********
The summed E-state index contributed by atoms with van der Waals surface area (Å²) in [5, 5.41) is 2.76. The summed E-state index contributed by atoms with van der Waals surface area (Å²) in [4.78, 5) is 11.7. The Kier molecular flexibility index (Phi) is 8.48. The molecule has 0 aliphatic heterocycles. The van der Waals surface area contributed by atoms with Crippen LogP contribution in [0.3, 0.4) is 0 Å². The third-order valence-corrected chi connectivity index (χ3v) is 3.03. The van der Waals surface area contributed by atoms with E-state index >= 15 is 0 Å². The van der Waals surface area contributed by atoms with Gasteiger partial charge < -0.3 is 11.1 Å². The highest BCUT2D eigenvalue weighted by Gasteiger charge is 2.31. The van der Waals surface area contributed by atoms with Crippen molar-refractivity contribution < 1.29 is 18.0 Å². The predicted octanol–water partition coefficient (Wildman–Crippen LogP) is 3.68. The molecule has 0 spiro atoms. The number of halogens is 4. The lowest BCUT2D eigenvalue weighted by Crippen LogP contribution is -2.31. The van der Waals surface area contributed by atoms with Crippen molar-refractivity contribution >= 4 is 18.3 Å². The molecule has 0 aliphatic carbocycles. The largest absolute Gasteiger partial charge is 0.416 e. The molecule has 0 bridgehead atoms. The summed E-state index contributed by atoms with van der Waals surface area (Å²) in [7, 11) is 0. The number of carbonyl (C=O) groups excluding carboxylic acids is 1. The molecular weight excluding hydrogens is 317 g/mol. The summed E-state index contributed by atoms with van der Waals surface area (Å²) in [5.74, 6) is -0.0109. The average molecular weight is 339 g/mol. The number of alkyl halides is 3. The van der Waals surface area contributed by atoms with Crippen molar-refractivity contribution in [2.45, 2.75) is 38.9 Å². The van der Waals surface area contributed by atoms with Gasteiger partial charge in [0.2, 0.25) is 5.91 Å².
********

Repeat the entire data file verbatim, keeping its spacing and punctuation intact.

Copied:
The summed E-state index contributed by atoms with van der Waals surface area (Å²) in [5, 5.41) is 2.76. The summed E-state index contributed by atoms with van der Waals surface area (Å²) in [4.78, 5) is 11.7. The Kier molecular flexibility index (Phi) is 8.48. The molecule has 0 aliphatic heterocycles. The van der Waals surface area contributed by atoms with Crippen LogP contribution in [0.3, 0.4) is 0 Å². The third-order valence-corrected chi connectivity index (χ3v) is 3.03. The van der Waals surface area contributed by atoms with E-state index >= 15 is 0 Å². The van der Waals surface area contributed by atoms with Gasteiger partial charge < -0.3 is 11.1 Å². The highest BCUT2D eigenvalue weighted by Gasteiger charge is 2.31. The van der Waals surface area contributed by atoms with Crippen molar-refractivity contribution < 1.29 is 18.0 Å². The predicted octanol–water partition coefficient (Wildman–Crippen LogP) is 3.68. The molecule has 0 spiro atoms. The number of halogens is 4. The lowest BCUT2D eigenvalue weighted by Crippen LogP contribution is -2.31. The van der Waals surface area contributed by atoms with Crippen molar-refractivity contribution >= 4 is 18.3 Å². The molecule has 0 aliphatic carbocycles. The largest absolute Gasteiger partial charge is 0.416 e. The molecule has 0 bridgehead atoms. The summed E-state index contributed by atoms with van der Waals surface area (Å²) in [7, 11) is 0. The number of carbonyl (C=O) groups excluding carboxylic acids is 1. The molecular weight excluding hydrogens is 317 g/mol. The summed E-state index contributed by atoms with van der Waals surface area (Å²) in [5.74, 6) is -0.0109. The average molecular weight is 339 g/mol. The number of alkyl halides is 3. The van der Waals surface area contributed by atoms with Crippen molar-refractivity contribution in [2.45, 2.75) is 38.9 Å². The van der Waals surface area contributed by atoms with Gasteiger partial charge in [0.2, 0.25) is 5.91 Å².